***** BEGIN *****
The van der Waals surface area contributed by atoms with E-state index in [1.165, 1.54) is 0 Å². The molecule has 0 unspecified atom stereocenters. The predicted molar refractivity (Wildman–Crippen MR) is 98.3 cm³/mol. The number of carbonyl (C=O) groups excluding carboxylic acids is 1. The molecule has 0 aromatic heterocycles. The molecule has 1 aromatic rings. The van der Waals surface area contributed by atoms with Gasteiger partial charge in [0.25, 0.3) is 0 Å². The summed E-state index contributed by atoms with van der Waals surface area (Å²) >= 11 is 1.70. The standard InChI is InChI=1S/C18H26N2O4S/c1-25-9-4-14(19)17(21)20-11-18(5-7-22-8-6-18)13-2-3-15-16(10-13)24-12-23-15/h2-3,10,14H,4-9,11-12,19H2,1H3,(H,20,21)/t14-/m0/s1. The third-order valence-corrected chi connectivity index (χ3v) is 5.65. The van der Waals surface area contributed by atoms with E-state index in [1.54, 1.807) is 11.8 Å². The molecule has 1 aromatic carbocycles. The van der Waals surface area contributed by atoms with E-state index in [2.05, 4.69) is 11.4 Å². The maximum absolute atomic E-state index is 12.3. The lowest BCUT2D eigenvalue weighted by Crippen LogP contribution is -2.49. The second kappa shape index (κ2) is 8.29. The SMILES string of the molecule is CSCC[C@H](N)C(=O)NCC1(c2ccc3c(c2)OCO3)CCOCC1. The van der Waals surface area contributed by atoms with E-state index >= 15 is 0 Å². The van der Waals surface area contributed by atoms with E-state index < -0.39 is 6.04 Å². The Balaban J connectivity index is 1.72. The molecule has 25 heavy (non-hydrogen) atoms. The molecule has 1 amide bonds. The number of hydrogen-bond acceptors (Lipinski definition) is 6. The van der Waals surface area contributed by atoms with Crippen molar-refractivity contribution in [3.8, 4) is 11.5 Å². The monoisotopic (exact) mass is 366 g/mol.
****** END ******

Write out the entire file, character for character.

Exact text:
The van der Waals surface area contributed by atoms with E-state index in [1.165, 1.54) is 0 Å². The molecule has 0 unspecified atom stereocenters. The predicted molar refractivity (Wildman–Crippen MR) is 98.3 cm³/mol. The number of carbonyl (C=O) groups excluding carboxylic acids is 1. The molecule has 0 aromatic heterocycles. The molecule has 1 aromatic rings. The van der Waals surface area contributed by atoms with Gasteiger partial charge in [0.25, 0.3) is 0 Å². The summed E-state index contributed by atoms with van der Waals surface area (Å²) >= 11 is 1.70. The standard InChI is InChI=1S/C18H26N2O4S/c1-25-9-4-14(19)17(21)20-11-18(5-7-22-8-6-18)13-2-3-15-16(10-13)24-12-23-15/h2-3,10,14H,4-9,11-12,19H2,1H3,(H,20,21)/t14-/m0/s1. The third-order valence-corrected chi connectivity index (χ3v) is 5.65. The van der Waals surface area contributed by atoms with E-state index in [1.54, 1.807) is 11.8 Å². The molecule has 1 aromatic carbocycles. The van der Waals surface area contributed by atoms with E-state index in [2.05, 4.69) is 11.4 Å². The maximum absolute atomic E-state index is 12.3. The lowest BCUT2D eigenvalue weighted by Crippen LogP contribution is -2.49. The second kappa shape index (κ2) is 8.29. The SMILES string of the molecule is CSCC[C@H](N)C(=O)NCC1(c2ccc3c(c2)OCO3)CCOCC1. The van der Waals surface area contributed by atoms with E-state index >= 15 is 0 Å². The van der Waals surface area contributed by atoms with E-state index < -0.39 is 6.04 Å². The Balaban J connectivity index is 1.72. The molecule has 25 heavy (non-hydrogen) atoms. The molecule has 1 amide bonds. The number of hydrogen-bond acceptors (Lipinski definition) is 6. The van der Waals surface area contributed by atoms with Crippen molar-refractivity contribution in [3.8, 4) is 11.5 Å². The monoisotopic (exact) mass is 366 g/mol.